9. Lovely to see those snowdrops. You’re sounding much happier in your blogging this year!

    1. Helen Johnstone says:

      Thanks I think you are right, it’s getting the balance right

  10. I love your watering cans ornament (and the shadows cast). I have two clumps of Iris reticulata which I inherited. They are growing in a very dry patch near a house wall, South-West facing. I’m growing them in pots too for the first time as I fell in love with them in shallow terracotta pots last year. ‘Pauline’ and ‘George’ have been added to the list for next year!

    1. Helen Johnstone says:

      It seems that summer dryness is the secret. Cantab us aks another nice one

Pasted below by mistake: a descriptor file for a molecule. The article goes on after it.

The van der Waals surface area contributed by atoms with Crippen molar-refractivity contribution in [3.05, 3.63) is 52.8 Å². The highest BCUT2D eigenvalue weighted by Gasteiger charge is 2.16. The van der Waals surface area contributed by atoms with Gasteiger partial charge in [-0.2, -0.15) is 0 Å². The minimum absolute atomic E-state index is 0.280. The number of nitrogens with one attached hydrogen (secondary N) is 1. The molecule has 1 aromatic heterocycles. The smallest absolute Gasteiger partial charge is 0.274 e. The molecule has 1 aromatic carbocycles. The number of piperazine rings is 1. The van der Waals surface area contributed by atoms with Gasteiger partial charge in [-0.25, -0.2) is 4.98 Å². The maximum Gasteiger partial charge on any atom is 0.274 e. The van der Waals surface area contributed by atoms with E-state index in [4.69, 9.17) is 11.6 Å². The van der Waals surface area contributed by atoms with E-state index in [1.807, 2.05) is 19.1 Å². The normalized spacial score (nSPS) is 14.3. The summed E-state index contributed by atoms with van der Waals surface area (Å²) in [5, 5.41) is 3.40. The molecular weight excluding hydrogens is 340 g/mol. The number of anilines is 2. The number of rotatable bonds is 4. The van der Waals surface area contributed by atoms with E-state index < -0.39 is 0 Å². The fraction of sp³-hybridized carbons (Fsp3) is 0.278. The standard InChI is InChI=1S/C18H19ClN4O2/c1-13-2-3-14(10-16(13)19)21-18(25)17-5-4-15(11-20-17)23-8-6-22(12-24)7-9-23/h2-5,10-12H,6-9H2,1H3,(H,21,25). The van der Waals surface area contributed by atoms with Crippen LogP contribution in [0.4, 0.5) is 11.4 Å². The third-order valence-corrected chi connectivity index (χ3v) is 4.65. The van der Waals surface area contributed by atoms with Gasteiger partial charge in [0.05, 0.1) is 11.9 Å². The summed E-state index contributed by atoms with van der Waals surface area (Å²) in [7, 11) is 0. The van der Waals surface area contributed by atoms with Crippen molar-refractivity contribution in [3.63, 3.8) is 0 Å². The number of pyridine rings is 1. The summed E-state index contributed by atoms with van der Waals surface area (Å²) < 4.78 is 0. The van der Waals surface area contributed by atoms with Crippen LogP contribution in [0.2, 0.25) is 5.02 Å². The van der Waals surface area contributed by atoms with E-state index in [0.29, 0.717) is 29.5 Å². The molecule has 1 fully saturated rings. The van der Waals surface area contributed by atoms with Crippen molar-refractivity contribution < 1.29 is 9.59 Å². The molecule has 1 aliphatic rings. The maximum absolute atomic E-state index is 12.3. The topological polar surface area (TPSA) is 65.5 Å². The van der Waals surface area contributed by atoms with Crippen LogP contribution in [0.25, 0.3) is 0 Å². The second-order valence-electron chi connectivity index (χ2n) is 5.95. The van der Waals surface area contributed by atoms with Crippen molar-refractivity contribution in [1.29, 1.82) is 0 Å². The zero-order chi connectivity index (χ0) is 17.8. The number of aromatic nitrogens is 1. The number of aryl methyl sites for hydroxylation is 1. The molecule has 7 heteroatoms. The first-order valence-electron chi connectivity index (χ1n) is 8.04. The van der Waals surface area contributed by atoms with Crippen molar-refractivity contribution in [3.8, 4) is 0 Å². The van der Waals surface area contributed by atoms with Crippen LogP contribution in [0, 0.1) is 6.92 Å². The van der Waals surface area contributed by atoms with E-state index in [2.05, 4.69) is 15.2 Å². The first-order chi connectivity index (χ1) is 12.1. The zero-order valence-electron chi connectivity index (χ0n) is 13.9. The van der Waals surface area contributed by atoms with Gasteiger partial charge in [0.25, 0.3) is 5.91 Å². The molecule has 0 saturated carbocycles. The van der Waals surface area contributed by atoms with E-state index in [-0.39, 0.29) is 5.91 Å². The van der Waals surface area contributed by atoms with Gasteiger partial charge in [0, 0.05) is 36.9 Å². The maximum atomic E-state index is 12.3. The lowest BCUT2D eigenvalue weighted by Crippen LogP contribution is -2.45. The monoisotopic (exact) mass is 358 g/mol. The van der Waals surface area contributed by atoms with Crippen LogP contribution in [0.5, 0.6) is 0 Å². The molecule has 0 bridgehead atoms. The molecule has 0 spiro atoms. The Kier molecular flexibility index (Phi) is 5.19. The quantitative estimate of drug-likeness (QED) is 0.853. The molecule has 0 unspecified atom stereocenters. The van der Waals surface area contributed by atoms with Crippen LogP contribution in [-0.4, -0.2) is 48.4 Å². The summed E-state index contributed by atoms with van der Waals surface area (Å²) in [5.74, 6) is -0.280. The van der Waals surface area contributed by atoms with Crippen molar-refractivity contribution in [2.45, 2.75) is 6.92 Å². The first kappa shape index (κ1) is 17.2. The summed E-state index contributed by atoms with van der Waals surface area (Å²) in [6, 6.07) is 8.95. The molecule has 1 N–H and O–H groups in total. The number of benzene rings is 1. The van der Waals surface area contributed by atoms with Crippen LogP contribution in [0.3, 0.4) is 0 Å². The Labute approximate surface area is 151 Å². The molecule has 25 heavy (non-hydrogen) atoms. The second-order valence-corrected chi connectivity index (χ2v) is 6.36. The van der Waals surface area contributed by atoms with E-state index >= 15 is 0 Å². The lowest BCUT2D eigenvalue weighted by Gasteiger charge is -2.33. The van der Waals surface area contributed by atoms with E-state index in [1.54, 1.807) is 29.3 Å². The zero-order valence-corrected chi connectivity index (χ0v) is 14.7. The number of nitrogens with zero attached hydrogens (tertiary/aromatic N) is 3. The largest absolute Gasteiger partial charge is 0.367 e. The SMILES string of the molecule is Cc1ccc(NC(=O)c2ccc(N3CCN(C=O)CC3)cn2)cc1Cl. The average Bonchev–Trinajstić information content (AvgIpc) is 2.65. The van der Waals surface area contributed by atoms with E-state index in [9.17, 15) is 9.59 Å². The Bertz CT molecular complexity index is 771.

11. karen says:

    Lovely to catch up with you and your garden again Helen. I’ve just joined SOS as well. I’m growing Iris Katherine’s Gold for the first time. It’s absolutely stunning. I’m hoping to keep the bulbs going for next year. I’m going to push the teracotta pans up against the house wall to keep them dry over summer. I read they should be planted deeply, so I’m testing that too. I used 50 percent grit in the compost mix. All the best. Karen

    1. Helen Johnstone says:

      Hi Karen
      I think I might try something similar. I bought some mixed bulbs from the garden centre this year and planted them in pots with crocus. A new approach for me

  12. Ogee says:

    What a great way to engage again. I look forward to more! And the hellebore is stunning.